Brown v. Corrections Corp. America et al, No. 1:2017cv00021 - Document 5 (M.D. Tenn. 2017)

Court Description: MEMORANDUM OPINION OF THE COURT. Signed by District Judge Waverly D. Crenshaw, Jr on 3/21/2017. (xc:Pro se party by regular and certified mail.)(DOCKET TEXT SUMMARY ONLY-ATTORNEYS MUST OPEN THE PDF AND READ THE ORDER.)(eh)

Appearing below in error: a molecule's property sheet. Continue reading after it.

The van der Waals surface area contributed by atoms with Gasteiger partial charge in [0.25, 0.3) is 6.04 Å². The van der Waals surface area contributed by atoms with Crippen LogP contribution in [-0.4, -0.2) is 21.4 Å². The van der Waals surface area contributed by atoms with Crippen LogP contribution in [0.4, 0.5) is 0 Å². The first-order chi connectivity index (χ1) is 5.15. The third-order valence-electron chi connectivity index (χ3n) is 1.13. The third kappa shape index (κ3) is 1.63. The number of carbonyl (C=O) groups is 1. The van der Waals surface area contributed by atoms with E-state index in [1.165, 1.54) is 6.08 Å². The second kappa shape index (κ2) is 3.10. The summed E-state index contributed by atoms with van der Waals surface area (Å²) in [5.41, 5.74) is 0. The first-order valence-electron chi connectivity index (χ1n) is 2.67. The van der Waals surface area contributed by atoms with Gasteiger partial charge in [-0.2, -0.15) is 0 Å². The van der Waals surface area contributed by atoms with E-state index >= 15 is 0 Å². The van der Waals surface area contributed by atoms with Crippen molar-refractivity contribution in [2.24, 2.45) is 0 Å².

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Brown v. Corrections Corp. America et al Doc. 5 UNITED STATES DISTRICT COURT MIDDLE DISTRICT OF TENNESSEE COLUMBIA DIVISION KENNETH BROWN Plaintiff, v. CORRECTIONS CORPORATION OF AMERICA, et al. Defendants. ) ) ) ) ) ) ) ) ) ) NO. 1:17-cv-00021 JUDGE CRENSHAW MEMORANDUM The Plaintiff, proceeding pro se, is an inmate at the South Central Correctional Center (SCCC) in Clifton, Tennessee. He brings this action pursuant to 42 U.S.C. § 1983 against the Corrections Corporation of America; Cherry Lindamood, Warden at SCCC; and six members of the Warden’s staff; seeking injunctive relief and damages. On March 16, 2016, two unknown assailants attacked the Plaintiff in the laundry room of his housing unit at SCCC. He was stabbed four times in the back and chest. When the assailants fled, the Plaintiff was able to get to his feet and call for help. Officer John Doe, who was on duty in the housing unit, immediately called to report the attack and get medical help for the Plaintiff. When no medical help was forthcoming, the Plaintiff walked about fifty yards to the infirmary. The Plaintiff was taken by helicopter to Vanderbilt University Hospital where he was rushed into surgery. Five days after the attack, the Plaintiff was returned to SCCC. He completed his recovery in a medical ward at the prison. Following his recovery, the Plaintiff was placed in a segregation unit 1 Dockets.Justia.com under protective custody where he has remained for a year. A week before the attack, the Plaintiff was involved in a fight with another inmate. The pair spent a week in punitive segregation and were then released back into the general prison population. The Plaintiff believes that it was this inmate who was responsible in some way for the assault upon him. The Plaintiff’s claims are as follows : (1) that Officer John Doe was negligent in his duty to protect the Plaintiff because, at the time of the attack, “he was engaged in conversation with other inmates” and was “clueless and oblivious to the attack”; (2) that Ronnie White and Ms. Harris, as Managers of his housing unit, failed to properly supervise their staff; (3) that Nurse Jane Doe should have responded to his need for medical care while he was still in his housing unit;1 (4) that the disciplinary hearing officers, DHO Gena Gonzales and DHO Peaveyhouse, knowingly exposed the Plaintiff to danger by releasing him into the general prison population with the inmate that he had fought with him earlier; and (5) that he had been exposed to the highly restrictive conditions of protective custody without the benefit of due process. To establish a claim under 42 U.S.C. § 1983, the Plaintiff must plead and prove that the defendants, while acting under color of state law, deprived him of some right or privilege secured by the Constitution or laws of the United States. Parratt v. Taylor, 451 U.S. 527, 535 (1981). The defendants have a constitutional duty to protect the Plaintiff from the harmful conduct of fellow inmates. Ingraham v. Wright, 430 U.S. 651 (1987)(Fourteenth Amendment); Stewart v. Love, 696 F.2d 43, 44 (6th Cir.1982)(Eighth Amendment). Thus, a constitutional violation occurs 1 The Plaintiff asserts that Nurse Jane Doe represents the “SCCF medical employees as a whole”. 2 when a prison official has been deliberately indifferent to the Plaintiff's risk of injury. McGhee v. Foltz, 852 F.2d 876, 880-881 (6th Cir.1988). In this case, there are no allegations suggesting that Officer John Doe was deliberately indifferent to the Plaintiff's safety. At best, the Plaintiff merely claims that this defendant was negligent in his duties. A claim of negligence, however, does not rise to the level of a constitutional violation. Estelle v. Gamble, 429 U.S. 97, 104-105 (1976). This is true with respect to negligence claims arising under both the Eighth and Fourteenth Amendments. Whitley v. Albers, 475 U.S. 312, 319 (1986)(Eighth Amendment); Daniels v. Williams, 474 U.S. 327, 333 (1986)(Fourteenth Amendment). Therefore, even though Officer John Doe may have been negligent in some way, his failure to provide the Plaintiff with absolute safety from other combative prisoners does not state a constitutional violation. The Plaintiff also brings this action against the Corrections Corporation of America, Warden Lindamood, Ronnie White and Ms. Harris, for their failure as employers or supervisors, to properly monitor staff. The plaintiff can not sue these defendants solely because of their status as supervisors or employers. 42 U.S.C. § 1983 will not support a claim posed on a respondeat superior theory of liability. Polk County v. Dodson, 454 U.S. 312, 325 (1981). Where there is no allegation of participation, either directly or indirectly, by a supervisor in an allegedly wrongful act, the Complaint fails to state a cause of action upon which relief can be granted. See Dunn v. Tennessee, 697 F.2d 121, 128 (6th Cir.1982), cert. denied, 460 U.S. 1086 (1983). In this instance, there has been no showing that the defendants participated, either directly or indirectly, in the attack upon the Plaintiff, his subsequent medical care, the decision to keep him 3 in protective custody, or the decision to release an incompatible inmate out into the general prison population with the Plaintiff. Personal liability “must be based on the actions of that defendant in the situation that the defendant faced, and not based on any problems caused by the errors of others.” Gibson v. Matthews, 926 F.2d 532, 535 (6th Cir.1991). As a consequence, the Plaintiff has failed to state an actionable claim against these defendants. The Plaintiff believes that the disciplinary hearing officers, Gena Gonzales and Officer Peaveyhouse, knowingly placed his life in jeopardy by allowing an incompatible inmate to be released with him into the general prison population. First, there are no plausible facts alleged that the incompatible inmate was the individual who orchestrated the assault upon the Plaintiff. His unconfirmed belief is inadequate. Second, the Plaintiff is assuming that these defendants were responsible for classifying the incompatible inmate and assigning him to a particular housing unit, which is speculative at best. Finally, the Plaintiff admits that the incompatible inmate was assigned to another housing unit in another building. He was not, therefore, housed with an incompatible inmate. From this, it does not appear that Gonzales and Peaveyhouse placed the Plaintiff’s life in danger. Plaintiff’s next claim seems to be a challenge to the medical care he received, because Nurse Jane Doe did not come to the housing unit to assist him after the attack. The Eighth Amendment prohibits cruel and unusual punishment. See Wilson v. Seiter, 501 U.S. 294 (1991). Under the holding of Estelle v. Gamble, 429 U.S. 97,104 (1976), “deliberate indifference to serious medical needs of prisoners constitutes the ‘unnecessary and wanton infliction of pain’ .... proscribed by the Eighth Amendment.” However, not every claim by a prisoner that he has not received adequate medical care states a violation of the Eighth Amendment. Id. 429 U.S. at 4 105. To state a cognizable medical claim, a prisoner must allege acts or omissions sufficiently harmful to evidence deliberate indifference to serious medical needs. It is only such indifference that can offend “evolving standards of decency” in violation of the Eighth Amendment. Id. Clearly, the Plaintiff did receive medical care for his wounds. He was flown to a hospital for surgery where he remained for five days. When he was returned to SCCC, he was allowed to recover in a medical ward. The fact that he was forced to walk to the infirmary without a nurse at his side does not suggest that the medical staff at the prison was deliberately indifferent to his plight. Therefore, this claim is also insufficient to warrant relief under § 1983. The Plaintiff’s final claim is that he has been forced for a year to endure the restrictive conditions of protective custody without due process. To state a claim for a procedural due process violation, the Plaintiff must show that he had a protected liberty or property interest, and that the defendants deprived him of that interest without due process. Hahn v. Star Bank, 190 F.3d 708, 716 (6th Cir. 1999). In the prison context, protected liberty interests are limited to freedom from conditions that “impose atypical and significant hardship on the inmate in relation to the ordinary incidents of prison life”. Sandin v. Conner, 515 U.S. 472, 484 (1995). The conditions of Plaintiff’s confinement in protective custody do not rise to that level. See Bradley v. Evans, 2000 WL 1277229 at pgs. 5-7 (6th Cir.; 8/23/00)(holding that 14 months in administrative segregation was not an atypical and significant hardship). The decision to house the Plaintiff in protective custody is with good reason and justified, particularly in light of the attack on the Plaintiff and the defendants’ duty to ensure his safety. Thus, Plaintiff’s allegations regarding protective custody are insufficient to state a claim for § 1983 relief. 5 In the absence of a constitutional violation, the Plaintiff is unable to prove every element of his cause of action. He has failed, therefore, to state a claim upon which § 1983 relief can be granted. Under such circumstances, the Court is obliged to dismiss the instant action sua sponte. 28 U.S.C. § 1915(e)(2). An appropriate order will be entered. ___________________________________ WAVERLY D. CRENSHAW, JR. UNITED STATES DISTRICT JUDGE 6